“preach.” And some days, all we have to do is listen to the news. And
that can be enough to make us wish that the Golden Rule were alive and
well and living in the hearts of all.
We virtually all know it — or some version of it: Do unto others as
you would have others do unto you.
So while the rule is totally ignored as people continue to cheat, kill
and steal, and we’re practically so used to war that we don’t even
think of it in terms of how we’re treating each other, we still feel
it when one NFL player says things to another NFL player that are
beyond unacceptable. How does anyone feel that such verbal abuse is
not only okay, but that one can just spew it at anyone, anywhere, and
the public will accept it as part of “doing business” in the game of
Sure, no one expects church school behavior in a locker room, but
rough and tumble behavior and talk is totally different than mean,
cruel, unkind, and downright inhumane acts of bullying.
It doesn’t matter if you learn the Golden Rule in the teachings of
Christianity, Islam, Judaism, or Humanism, or come upon it from any
other religious or nonreligious source. It is called “Golden” for a
reason (not to be thought inferior to platinum or any other substance
that apparently has great value) and it is well worth revisiting,
especially these days, when so many people try to interpret it
according to their own “I’m sure I’m right” viewpoint.
Let’s face it: If it has been called the “Golden” rule, it must have
had some unique value above all the other “rules” that have come down
to us over the years. It must be the KING of rules!
Of course, in order to be the “king” of rules, it must of necessity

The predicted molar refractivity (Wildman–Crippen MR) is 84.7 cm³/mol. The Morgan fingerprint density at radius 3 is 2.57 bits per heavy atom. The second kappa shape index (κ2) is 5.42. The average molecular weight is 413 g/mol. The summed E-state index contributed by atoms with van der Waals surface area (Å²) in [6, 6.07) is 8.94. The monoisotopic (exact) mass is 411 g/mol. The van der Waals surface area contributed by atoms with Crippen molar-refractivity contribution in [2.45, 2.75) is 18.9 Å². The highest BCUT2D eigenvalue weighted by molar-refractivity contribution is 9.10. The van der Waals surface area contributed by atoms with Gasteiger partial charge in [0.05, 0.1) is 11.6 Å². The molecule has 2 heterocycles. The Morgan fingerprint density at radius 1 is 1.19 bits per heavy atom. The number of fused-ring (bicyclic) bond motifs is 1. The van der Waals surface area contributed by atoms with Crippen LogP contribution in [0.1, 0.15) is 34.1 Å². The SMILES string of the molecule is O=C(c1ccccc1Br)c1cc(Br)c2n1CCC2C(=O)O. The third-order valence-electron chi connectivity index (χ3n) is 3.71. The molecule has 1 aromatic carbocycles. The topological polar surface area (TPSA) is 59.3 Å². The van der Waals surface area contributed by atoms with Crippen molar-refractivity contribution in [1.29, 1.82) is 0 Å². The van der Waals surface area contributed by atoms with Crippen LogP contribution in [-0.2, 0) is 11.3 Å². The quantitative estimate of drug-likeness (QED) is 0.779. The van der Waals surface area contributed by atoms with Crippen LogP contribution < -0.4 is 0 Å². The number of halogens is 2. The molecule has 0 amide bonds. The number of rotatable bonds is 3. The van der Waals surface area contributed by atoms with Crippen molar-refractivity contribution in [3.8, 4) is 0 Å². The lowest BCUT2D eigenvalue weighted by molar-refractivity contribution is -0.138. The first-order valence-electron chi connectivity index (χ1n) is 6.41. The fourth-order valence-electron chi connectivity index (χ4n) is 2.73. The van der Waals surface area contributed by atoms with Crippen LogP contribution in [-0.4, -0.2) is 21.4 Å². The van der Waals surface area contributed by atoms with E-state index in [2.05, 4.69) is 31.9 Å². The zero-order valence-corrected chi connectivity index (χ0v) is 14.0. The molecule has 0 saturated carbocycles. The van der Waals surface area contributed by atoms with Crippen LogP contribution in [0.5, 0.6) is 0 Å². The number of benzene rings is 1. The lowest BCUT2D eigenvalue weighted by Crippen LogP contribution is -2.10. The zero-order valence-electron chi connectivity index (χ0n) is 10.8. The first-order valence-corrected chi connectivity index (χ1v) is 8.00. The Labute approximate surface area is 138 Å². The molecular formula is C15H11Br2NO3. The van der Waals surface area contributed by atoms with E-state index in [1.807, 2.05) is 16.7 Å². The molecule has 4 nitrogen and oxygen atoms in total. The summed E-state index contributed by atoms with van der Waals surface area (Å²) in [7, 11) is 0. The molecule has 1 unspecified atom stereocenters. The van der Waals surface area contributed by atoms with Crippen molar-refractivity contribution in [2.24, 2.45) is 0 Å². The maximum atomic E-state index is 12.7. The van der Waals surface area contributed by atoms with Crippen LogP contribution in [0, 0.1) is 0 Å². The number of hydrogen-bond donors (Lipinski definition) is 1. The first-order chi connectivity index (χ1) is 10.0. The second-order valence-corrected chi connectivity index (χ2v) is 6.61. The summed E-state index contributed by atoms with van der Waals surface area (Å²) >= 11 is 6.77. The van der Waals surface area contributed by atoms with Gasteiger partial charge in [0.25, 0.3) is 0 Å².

apply to all. That in itself might require some explanation to address
all those who are trying in some way to tarnish its image by making it
appear to be a useless rule for today, putting forth that tired old
objection that it can’t be done since we are all so different, one
from the other.
The basic objection to the Golden Rule is apparently that not all
people want the same things. In other words, those who stand behind
this objection say, it can only work if we know what the other person
wants, if we know how they want to be treated. Some people say that
the Golden Rule is just a bunch of words strung together to sound
Since I’m a big fan of the axiom, I will do my best to present it in
its most shining light — from my own point of view of course — hoping
to bring it back to mind as being suitable for all, no exceptions to
First of all, we might need to agree that this rule was and is
intended to address — or bridge — the ever-widening gap between what
we do to others and what others do to us. It’s simply about how we
treat each other. We need to acknowledge that we DO do things to
others that cause them unnecessary problems, pain or suffering, and
others DO do things to us that cause us the same or even worse kinds
of misery. That is easy to grasp: We do things that affect others, and
others do things that affect us — both consciously and/or
unconsciously; deliberately and/or unthinkingly. Some things hurt
temporarily; some hurt irrevocably.
The divergence of agreement probably stems from believing that it is
about the particular thing we do, or that others do to us. It is not.